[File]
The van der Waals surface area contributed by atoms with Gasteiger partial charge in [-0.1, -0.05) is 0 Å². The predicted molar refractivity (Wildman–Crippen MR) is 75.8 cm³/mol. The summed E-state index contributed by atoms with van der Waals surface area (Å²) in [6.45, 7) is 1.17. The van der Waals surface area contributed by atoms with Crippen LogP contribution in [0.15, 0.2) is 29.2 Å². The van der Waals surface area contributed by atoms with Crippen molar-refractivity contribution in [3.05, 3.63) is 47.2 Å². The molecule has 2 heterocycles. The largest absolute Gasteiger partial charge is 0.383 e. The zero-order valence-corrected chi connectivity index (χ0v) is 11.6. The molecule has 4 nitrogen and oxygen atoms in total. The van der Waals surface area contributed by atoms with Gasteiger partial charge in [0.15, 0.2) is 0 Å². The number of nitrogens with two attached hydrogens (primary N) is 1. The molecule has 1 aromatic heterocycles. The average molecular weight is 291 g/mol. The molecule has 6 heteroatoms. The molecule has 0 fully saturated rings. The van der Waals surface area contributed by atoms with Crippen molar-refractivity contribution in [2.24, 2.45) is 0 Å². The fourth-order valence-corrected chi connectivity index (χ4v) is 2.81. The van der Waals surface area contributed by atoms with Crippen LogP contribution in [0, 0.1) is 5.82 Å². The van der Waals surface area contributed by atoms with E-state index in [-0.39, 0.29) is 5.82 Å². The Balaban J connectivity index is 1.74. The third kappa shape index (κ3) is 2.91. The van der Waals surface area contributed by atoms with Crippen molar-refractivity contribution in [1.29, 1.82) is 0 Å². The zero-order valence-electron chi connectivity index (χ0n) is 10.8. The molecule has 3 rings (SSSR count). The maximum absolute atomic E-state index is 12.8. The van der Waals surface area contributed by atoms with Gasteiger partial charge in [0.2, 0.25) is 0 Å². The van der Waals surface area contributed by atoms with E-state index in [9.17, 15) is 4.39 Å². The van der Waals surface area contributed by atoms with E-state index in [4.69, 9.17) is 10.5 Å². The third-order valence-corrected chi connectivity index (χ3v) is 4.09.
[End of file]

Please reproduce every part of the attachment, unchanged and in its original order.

The van der Waals surface area contributed by atoms with Gasteiger partial charge in [-0.1, -0.05) is 0 Å². The predicted molar refractivity (Wildman–Crippen MR) is 75.8 cm³/mol. The summed E-state index contributed by atoms with van der Waals surface area (Å²) in [6.45, 7) is 1.17. The van der Waals surface area contributed by atoms with Crippen LogP contribution in [0.15, 0.2) is 29.2 Å². The van der Waals surface area contributed by atoms with Crippen molar-refractivity contribution in [3.05, 3.63) is 47.2 Å². The molecule has 2 heterocycles. The largest absolute Gasteiger partial charge is 0.383 e. The zero-order valence-corrected chi connectivity index (χ0v) is 11.6. The molecule has 4 nitrogen and oxygen atoms in total. The van der Waals surface area contributed by atoms with Gasteiger partial charge in [0.15, 0.2) is 0 Å². The number of nitrogens with two attached hydrogens (primary N) is 1. The molecule has 1 aromatic heterocycles. The average molecular weight is 291 g/mol. The molecule has 6 heteroatoms. The molecule has 0 fully saturated rings. The van der Waals surface area contributed by atoms with Crippen molar-refractivity contribution in [2.24, 2.45) is 0 Å². The fourth-order valence-corrected chi connectivity index (χ4v) is 2.81. The van der Waals surface area contributed by atoms with Crippen LogP contribution in [0, 0.1) is 5.82 Å². The van der Waals surface area contributed by atoms with E-state index in [-0.39, 0.29) is 5.82 Å². The Balaban J connectivity index is 1.74. The third kappa shape index (κ3) is 2.91. The van der Waals surface area contributed by atoms with Crippen molar-refractivity contribution in [1.29, 1.82) is 0 Å². The zero-order valence-electron chi connectivity index (χ0n) is 10.8. The molecule has 3 rings (SSSR count). The maximum absolute atomic E-state index is 12.8. The van der Waals surface area contributed by atoms with Gasteiger partial charge in [0.2, 0.25) is 0 Å². The van der Waals surface area contributed by atoms with E-state index in [9.17, 15) is 4.39 Å². The van der Waals surface area contributed by atoms with E-state index in [4.69, 9.17) is 10.5 Å². The third-order valence-corrected chi connectivity index (χ3v) is 4.09.